Mutual fund investors are selling low again as markets slow

It’s another sad twist in the “buy low, sell high” investing doctrine: stock markets are dropping in a correction (or worse) and anxious investors press the sell button.

Canadian investors pulled nearly $5 billion from mutual funds last month, according to the latest tally from the Investment Funds Institute of Canada (IFIC). It’s the first time in a year and a half that the IFIC has reported net mutual fund cashbacks, as concerns about inflation and rising interest rates drive down the value of major equity markets. For example, the S&P 500 is down about 15 percent so far this year.

It’s a stark reversal from the pandemic buying spree that started with the markets bullish starting in late March 2020, after a similar correction that also saw joint net cashbacks. As markets gain momentum in 2021, IFIC reports a jump of $111.5 billion in mutual fund sales; Nearly four times $29 billion in 2020, which is in line with average annual sales going back to 2000.

It’s hard to make money from mutual funds without falling into the emotional trap of buying high and selling low. Most Canadians invest in mutual funds for their retirement savings because they are the only investment products that provide professional management and diversification for medium-sized portfolios.

Annual fees often exceed 2 percent of the total amount invested — even when the mutual fund is losing money. This means that the owner of the mutual fund loses 12 percent when the investments in the mutual fund lose ten percent in a year; Which makes the loss worse.

Part of this fee goes to payment to the management team that selects the investments that go into the fund and the advisor who sells the fund to the investor. Not all mutual funds are bought through an advisor, but the role of the management professional should be to manage risk to limit losses, and a basic explanation of how investing works and why it’s a bad idea to sell when the markets are down.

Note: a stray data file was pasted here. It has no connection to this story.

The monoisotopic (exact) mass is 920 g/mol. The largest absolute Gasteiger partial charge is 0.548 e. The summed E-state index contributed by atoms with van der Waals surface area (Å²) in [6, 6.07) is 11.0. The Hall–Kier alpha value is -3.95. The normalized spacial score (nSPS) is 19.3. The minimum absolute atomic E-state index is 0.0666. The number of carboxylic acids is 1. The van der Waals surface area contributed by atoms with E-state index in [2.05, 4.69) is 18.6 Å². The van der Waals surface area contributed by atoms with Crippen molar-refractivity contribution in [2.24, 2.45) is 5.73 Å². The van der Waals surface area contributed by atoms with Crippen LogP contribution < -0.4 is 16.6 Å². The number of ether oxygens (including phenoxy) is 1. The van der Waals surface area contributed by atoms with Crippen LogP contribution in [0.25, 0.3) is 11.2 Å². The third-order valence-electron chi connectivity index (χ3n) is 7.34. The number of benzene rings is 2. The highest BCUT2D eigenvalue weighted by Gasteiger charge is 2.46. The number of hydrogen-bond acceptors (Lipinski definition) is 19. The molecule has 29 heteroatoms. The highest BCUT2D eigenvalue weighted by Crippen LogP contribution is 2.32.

When you eliminate fees, the performance of mutual funds tends to work in tandem with the benchmark indicators they track. In other words, a Canadian stock mutual fund will report gains or losses similar to the S&P/TSX Composite Index. Technology mutual funds often track, as another example, the S&P 500 tech index.

The close correlation between mutual funds and the indices they generally track means that mutual funds will recover when the broader markets recover. It is difficult to determine how close the correlation is, or what measure of risk management is applied, because mutual funds are not required to disclose much about the fund.

Most chests will list a few higher collectibles; But companies that provide them are only required to update disclosures periodically. Given that most mutual funds lag behind their benchmarks by roughly the same amount as the average fee, it can be assumed that many fund managers are only duplicating their holdings.

The largest mutual fund net redemptions in April, according to IFIC, were in balanced funds ($2.05 billion). Balanced funds tend to be more popular with novice investors because they mimic a balanced portfolio of stocks and bonds.

Extremely low interest rates and trough bond yields have been a drag on the performance of balanced funds – but this may change as interest rates rise and fixed income yields better payments.

By the same logic, the days should also be better waiting for bond funds, which oddly enough netted $1.75 billion in April. The value of many bond funds plummeted in nearly three decades of low interest rates as portfolio managers tried to trade their way to better returns in the bond market.

Thus, it is possible that investors who dumped bond funds in April were selling low.

Leave a Comment